I must admit that until now I hadn't heard of the Verzio International Human Rights Documentary Film Festival that is being held this year in Budapest. Verzio according to its self-description "is committed to presenting quality creative documentaries. It seeks to promote the ideals of open society, democracy, rule-of-law, tolerance, political and cultural pluralism within a global context as well as to expose abuse and human rights' violations throughout the world." One of the most important entries in the "Hungarian Panorama Bloc" is Eszter Hajdú's documentary on the devastating effects of Hungarian political divisiveness on families and friendships. The title itself is controversial: "The Fidesz Jew, the mother without national feeling, and meditation." Some people questioned the appropriateness of the words "Fidesz Jew" in the title. Apparently, some movie theaters refused to show the film because they considered the title offensive, but Eszter Hajdú felt that it was important to stick to her guns and keep the title.
Why is it offensive to call somebody "a fideszes zsidó"? First, because in Hungary it is not polite to mention the fact that X or Y is Jewish. Since Hungarian Jews themselves until very recently did not talk about their Jewishness it is not surprising that society as a whole thought that it was inappropriate to talk openly about somebody being Jewish. The other problem with the title is the combination of Jewishness and being a Fidesz voter or politician. Jews are not supposed to sympathize with a party that is, according to some, tainted with a touch of antisemitism. Although there are a few Fidesz politicians of Jewish origin (the best known are Tamás Deutsch and János Fónagy), they are considered to be the "token Jews" of a right-wing party who are being used by Fidesz to show the party's openness and tolerance. Whether this is so or not I wouldn't know, but this is the perception.
The documentary has two distinct parts. The first is about the breakup of a friendship between two Gábors. Both are Jewish and both began their political careers in SZDSZ, the liberal party which attracted a majority of the members of the Budapest intellectual class in which there were a goodly number of people of Jewish origin. The friendship comes to an end because one of the Gábors discovers that his political sentiments are much closer to Fidesz than to SZDSZ. The second story is the temporary breakup of a marriage because the husband "falls in love" with the nationalistic rhetoric of Viktor Orbán while the wife is convinced that her husband is being manipulated by the party's political ambitions. The situation becomes so bad that eventually the wife leaves although their twelve-year old daughter, also bitten by the nationalistic bug, decides to stay with her father. Apparently the couple is currently back together, but I wouldn't bet on a long happy marriage.
I listened to interviews with all four of these people. First, the husband and wife. The husband with his daughter went to one of the first mass meetings organized by Fidesz after the lost elections in 2002 and he was smitten. He felt part of the nation and thus he felt secure. National enthusiasm got hold of him and he simply couldn't and still can't understand his wife's skepticism and rationalism. He can't understand why she is not swept away by the same feelings he felt then and now. Political discussions eventually deteriorated into emotional exchanges in which the couple hurled hurtful words at each other. Perhaps the worst was that the mother was not fit to bring up their daughter because she is not patriotic enough. I think it was after this particular exchange that the wife started packing.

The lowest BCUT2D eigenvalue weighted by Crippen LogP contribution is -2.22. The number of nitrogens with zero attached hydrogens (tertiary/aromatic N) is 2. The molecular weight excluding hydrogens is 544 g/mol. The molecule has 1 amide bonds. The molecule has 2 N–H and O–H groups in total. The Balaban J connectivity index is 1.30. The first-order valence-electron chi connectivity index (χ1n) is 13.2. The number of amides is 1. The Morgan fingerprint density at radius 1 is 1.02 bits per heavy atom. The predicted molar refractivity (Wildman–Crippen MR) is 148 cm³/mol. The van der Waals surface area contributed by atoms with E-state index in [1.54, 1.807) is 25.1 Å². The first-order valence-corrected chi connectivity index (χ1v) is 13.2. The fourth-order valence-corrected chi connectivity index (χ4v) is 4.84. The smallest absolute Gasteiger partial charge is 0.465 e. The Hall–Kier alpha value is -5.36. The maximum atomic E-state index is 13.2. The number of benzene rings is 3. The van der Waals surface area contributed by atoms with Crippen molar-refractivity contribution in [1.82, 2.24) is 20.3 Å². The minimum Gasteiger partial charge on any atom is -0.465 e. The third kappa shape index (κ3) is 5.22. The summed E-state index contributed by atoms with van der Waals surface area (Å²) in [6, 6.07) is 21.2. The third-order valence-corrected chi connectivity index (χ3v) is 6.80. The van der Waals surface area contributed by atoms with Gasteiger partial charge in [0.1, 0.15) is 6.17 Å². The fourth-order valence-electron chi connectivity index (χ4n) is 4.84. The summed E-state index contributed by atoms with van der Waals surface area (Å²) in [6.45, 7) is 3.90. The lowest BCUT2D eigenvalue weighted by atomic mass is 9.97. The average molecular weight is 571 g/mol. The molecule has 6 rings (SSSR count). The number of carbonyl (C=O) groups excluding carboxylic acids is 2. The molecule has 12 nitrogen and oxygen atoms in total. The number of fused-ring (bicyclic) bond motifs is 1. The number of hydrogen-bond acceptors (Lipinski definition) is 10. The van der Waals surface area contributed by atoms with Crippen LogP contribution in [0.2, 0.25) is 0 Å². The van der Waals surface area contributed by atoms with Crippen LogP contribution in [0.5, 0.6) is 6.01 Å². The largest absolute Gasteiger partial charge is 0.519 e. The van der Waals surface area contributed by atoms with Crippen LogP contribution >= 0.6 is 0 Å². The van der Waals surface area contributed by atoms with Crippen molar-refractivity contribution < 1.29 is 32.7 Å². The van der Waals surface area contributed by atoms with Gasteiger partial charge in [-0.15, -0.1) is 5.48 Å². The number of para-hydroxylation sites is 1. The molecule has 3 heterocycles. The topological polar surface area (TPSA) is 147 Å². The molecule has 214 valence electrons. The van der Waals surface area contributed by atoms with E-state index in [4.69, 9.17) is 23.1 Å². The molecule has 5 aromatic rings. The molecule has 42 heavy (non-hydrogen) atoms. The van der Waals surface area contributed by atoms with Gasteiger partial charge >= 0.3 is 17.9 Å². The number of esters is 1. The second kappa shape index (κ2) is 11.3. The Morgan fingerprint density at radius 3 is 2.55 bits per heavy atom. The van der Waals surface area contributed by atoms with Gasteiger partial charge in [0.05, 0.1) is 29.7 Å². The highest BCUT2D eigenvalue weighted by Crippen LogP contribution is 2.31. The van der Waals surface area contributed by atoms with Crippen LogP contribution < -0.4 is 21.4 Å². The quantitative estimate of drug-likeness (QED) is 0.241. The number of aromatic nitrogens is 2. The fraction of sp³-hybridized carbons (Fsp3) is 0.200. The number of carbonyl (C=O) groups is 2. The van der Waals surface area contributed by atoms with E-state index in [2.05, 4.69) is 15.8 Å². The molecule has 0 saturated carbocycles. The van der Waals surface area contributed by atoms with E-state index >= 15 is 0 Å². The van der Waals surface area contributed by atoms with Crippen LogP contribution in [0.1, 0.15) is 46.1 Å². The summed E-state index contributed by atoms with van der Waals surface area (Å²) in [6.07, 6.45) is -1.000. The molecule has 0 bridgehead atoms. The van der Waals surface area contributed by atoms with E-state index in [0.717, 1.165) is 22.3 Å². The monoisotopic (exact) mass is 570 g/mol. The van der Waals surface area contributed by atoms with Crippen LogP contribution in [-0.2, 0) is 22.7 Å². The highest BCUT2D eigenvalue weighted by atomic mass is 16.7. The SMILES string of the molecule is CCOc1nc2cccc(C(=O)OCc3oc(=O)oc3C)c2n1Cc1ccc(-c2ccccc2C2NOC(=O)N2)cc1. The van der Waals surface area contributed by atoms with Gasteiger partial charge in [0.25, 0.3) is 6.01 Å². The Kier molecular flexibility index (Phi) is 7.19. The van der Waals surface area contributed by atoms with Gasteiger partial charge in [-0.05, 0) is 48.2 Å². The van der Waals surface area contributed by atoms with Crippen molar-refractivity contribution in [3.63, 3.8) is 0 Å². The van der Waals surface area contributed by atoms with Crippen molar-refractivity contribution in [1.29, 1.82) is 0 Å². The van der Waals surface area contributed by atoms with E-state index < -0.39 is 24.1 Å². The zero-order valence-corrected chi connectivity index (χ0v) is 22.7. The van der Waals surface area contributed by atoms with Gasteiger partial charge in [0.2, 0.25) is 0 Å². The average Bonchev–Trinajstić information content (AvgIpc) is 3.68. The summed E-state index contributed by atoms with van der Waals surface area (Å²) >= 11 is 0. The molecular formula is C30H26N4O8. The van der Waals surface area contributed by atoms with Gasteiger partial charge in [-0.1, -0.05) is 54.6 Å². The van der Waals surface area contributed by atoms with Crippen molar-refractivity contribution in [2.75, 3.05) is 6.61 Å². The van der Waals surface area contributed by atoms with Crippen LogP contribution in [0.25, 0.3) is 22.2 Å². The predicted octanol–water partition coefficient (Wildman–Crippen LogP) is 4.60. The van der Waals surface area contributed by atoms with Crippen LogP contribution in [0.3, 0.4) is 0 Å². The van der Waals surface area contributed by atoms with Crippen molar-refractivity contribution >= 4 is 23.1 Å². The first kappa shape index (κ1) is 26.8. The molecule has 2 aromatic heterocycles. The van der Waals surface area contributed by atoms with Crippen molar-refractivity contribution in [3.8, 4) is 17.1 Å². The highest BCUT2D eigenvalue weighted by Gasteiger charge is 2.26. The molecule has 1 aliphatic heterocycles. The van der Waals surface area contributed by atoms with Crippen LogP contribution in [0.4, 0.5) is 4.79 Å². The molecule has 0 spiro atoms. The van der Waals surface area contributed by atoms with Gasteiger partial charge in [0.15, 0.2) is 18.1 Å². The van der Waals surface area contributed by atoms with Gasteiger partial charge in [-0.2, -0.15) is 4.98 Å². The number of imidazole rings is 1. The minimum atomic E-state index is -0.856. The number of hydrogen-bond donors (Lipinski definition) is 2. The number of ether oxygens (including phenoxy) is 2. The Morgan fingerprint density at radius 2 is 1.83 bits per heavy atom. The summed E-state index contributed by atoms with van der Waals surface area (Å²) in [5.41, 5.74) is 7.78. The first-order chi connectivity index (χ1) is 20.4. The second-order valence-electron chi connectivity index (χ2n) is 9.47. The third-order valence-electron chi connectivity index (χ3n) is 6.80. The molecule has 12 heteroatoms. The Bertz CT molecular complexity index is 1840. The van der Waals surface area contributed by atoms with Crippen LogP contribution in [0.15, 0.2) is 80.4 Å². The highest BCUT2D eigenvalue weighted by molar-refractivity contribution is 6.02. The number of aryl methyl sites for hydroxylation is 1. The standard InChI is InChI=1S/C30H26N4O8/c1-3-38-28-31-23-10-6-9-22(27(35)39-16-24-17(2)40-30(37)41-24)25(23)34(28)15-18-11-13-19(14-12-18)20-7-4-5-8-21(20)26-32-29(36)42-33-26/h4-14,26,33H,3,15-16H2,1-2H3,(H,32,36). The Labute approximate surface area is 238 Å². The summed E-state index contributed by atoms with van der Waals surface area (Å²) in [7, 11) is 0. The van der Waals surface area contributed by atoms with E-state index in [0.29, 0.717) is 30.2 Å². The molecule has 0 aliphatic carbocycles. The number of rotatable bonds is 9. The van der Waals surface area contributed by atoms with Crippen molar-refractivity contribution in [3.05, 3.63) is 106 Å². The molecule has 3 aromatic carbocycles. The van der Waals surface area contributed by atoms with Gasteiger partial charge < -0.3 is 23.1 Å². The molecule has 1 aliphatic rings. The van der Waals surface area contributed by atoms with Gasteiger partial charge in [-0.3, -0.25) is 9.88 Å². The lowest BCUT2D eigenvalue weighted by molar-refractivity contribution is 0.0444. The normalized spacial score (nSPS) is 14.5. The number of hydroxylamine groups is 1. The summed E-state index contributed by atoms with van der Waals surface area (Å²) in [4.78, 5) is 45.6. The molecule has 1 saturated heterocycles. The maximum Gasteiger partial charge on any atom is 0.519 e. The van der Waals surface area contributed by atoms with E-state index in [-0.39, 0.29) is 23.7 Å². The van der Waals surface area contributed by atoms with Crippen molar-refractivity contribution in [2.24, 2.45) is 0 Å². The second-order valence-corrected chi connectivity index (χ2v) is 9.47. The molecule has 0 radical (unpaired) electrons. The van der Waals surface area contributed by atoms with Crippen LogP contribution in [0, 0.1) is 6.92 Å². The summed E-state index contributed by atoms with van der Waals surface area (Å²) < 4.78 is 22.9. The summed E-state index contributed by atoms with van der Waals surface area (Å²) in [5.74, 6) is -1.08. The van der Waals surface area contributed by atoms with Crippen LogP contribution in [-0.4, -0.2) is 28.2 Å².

As for the two Gábors, both were heavily involved in SZDSZ, that is liberal, politics in 1990 and right after. However, at one point, I assume that it had to be sometime after 1994 when SZDSZ agreed to form a coalition government with the socialists, the "Fidesz Jew" turned his back on liberalism and joined Fidesz. His friend couldn't forgive him because "in general" he can't stand turncoats. Especially the ones who were once on the left and moved sharply to the right. The former liberal now right-wing Gábor doesn't see anything wrong with changing political sides. He is convinced that he chose the right party. He didn't seem to understand the reporter's probing questions about the antisemitic sentiments of Zsolt Bayer, one of the founding fathers of Fidesz, particularly how he can reconcile his Jewishness with Bayer's antisemitism. His answer was rather primitive: Bayer is an idiot and he doesn't care a whit about him and what he says. Bayer's prominence in the party has nothing to do with anything.
Even the liberal Gábor seems to identify with the politics of hatred, the politics of irreconcilable differences between right and left. When the reporter contrasted Zoltán Pokorni's menacing words to one of the MSZP parliamentary members, "From here on you will feel our icy breath on your necks," with John McCain's magnificent concession speech last night, Gábor was not impressed. According to him McCain didn't mean a word of it and he will do everything in his power to ruin President Obama, his rival. So much for Gábor the liberal. What a sad commentary on the state of affairs in Hungary.